February 24, 2016

David and Bathsheba


I love biblical retellings, and this one, centering on Bathsheba and King David is moving. It creates quite a visual in my head. It is evident that the author has researched and put a lot of love into writing this book. Biblical history, decorated with the author’s imagination. This is an emotional and memorable novel.

“It was evident to everyone in the crowded, darkened room that the king could not last through the night.” ~Quote from the prologue

David and Bathsheba, by Roberta Kells Dorr, is a lovely representation of these Biblical figures and historical era in which it took place. This is told in such a way that it is much more than a story of forbidden love. The book is told in four parts, (four books) touching accounts of four men in Bathsheba’s life:
·      Ahithophel (Bathsheba’s grandfather)
·      Uriah (Bathsheba’s husband)
·      David (Bathsheba’s unlawful suitor)
·      Solomon (Bathsheba’s son)

From the time of her grandfather’s influence, to the protection of her son, Solomon, who prophecy revealed would one day would be ruler of Israel, this story (stories) make the accounts come to life. The familiar story and characters come alive so vividly, and feel more familiar than historical figures. I like that even though the story is set during Old Testament times, the language used in this book is easily understood.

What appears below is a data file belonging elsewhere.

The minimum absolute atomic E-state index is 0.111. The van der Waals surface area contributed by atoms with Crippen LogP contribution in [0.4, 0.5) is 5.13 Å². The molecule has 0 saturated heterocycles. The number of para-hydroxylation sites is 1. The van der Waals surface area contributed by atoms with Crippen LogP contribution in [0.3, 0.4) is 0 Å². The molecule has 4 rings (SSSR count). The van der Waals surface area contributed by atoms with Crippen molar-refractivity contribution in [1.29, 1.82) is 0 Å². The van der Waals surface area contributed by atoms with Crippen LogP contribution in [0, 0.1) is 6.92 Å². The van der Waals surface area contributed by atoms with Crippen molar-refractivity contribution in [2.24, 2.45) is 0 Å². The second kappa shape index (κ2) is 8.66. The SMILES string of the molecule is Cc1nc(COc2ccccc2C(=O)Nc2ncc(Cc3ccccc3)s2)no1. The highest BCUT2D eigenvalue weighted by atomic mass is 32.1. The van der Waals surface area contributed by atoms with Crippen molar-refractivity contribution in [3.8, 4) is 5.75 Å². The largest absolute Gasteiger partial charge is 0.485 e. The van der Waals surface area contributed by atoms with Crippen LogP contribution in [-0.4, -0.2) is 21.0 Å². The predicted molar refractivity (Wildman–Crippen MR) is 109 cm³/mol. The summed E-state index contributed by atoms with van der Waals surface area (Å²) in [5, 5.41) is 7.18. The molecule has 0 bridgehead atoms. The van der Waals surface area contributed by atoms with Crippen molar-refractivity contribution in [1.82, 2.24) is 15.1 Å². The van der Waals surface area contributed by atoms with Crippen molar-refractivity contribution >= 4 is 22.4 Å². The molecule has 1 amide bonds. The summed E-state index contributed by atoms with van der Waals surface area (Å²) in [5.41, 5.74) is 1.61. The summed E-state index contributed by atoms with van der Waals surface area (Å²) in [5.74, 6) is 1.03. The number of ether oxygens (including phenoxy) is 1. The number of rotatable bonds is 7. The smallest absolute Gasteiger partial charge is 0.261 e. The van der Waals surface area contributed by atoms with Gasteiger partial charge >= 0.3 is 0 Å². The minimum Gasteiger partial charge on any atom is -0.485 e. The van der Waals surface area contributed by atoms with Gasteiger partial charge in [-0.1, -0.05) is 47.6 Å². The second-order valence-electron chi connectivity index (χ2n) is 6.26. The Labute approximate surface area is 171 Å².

“The women of the harem began the terrible wailing for the dead, and David’s mighty men and counselors, tribesmen, officers, and servants let their tears flow openly and unashamedly.” ~Quote from page 6

These men, and women are vividly painted. They had faults, failures, doubts, and insecurities. I’ve gained a fuller understanding of the times, the rules, and laws of this time in history, and was blessed in the process.

“…David arose from off his bed, and walked upon the roof of the king’s house: and from the roof he saw a woman...” ~ 2 Samuel 11:2 (KJV)

5 Stars!

Cover: Like
Title: Love
Publisher: River North
Pages: 306
Pace: Steady
First Lines (Chapter/Book 1): Ahithophel, chief elder of the village of Giloh, paced back and forth across the courtyard of his home, kicking the well-curb as he passed. He was not used to waiting.

I received a Review Copy from MPNewsroom. I was not required to write a positive review and the options I have expressed are my own.